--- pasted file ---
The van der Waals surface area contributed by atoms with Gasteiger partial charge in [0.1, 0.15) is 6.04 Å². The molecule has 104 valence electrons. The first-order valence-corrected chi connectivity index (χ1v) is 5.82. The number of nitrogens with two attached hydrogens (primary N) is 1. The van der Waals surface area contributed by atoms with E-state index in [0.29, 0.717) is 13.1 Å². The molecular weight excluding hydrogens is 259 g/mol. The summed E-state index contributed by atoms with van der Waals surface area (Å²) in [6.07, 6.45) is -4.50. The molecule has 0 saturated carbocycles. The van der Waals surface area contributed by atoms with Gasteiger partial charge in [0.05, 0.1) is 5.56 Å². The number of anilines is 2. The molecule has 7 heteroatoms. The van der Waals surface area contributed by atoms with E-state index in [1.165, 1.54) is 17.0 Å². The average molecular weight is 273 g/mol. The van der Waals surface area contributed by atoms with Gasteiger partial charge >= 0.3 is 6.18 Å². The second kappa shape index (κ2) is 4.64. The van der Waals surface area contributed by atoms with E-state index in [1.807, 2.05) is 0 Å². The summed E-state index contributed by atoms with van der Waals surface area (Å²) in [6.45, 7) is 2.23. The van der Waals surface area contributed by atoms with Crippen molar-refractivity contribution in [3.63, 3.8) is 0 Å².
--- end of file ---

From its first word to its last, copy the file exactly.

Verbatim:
The van der Waals surface area contributed by atoms with Gasteiger partial charge in [0.1, 0.15) is 6.04 Å². The molecule has 104 valence electrons. The first-order valence-corrected chi connectivity index (χ1v) is 5.82. The number of nitrogens with two attached hydrogens (primary N) is 1. The van der Waals surface area contributed by atoms with E-state index in [0.29, 0.717) is 13.1 Å². The molecular weight excluding hydrogens is 259 g/mol. The summed E-state index contributed by atoms with van der Waals surface area (Å²) in [6.07, 6.45) is -4.50. The molecule has 0 saturated carbocycles. The van der Waals surface area contributed by atoms with Gasteiger partial charge in [0.05, 0.1) is 5.56 Å². The number of anilines is 2. The molecule has 7 heteroatoms. The van der Waals surface area contributed by atoms with E-state index in [1.165, 1.54) is 17.0 Å². The average molecular weight is 273 g/mol. The van der Waals surface area contributed by atoms with Gasteiger partial charge >= 0.3 is 6.18 Å². The second kappa shape index (κ2) is 4.64. The van der Waals surface area contributed by atoms with E-state index in [1.807, 2.05) is 0 Å². The summed E-state index contributed by atoms with van der Waals surface area (Å²) in [6.45, 7) is 2.23. The van der Waals surface area contributed by atoms with Crippen molar-refractivity contribution in [3.63, 3.8) is 0 Å².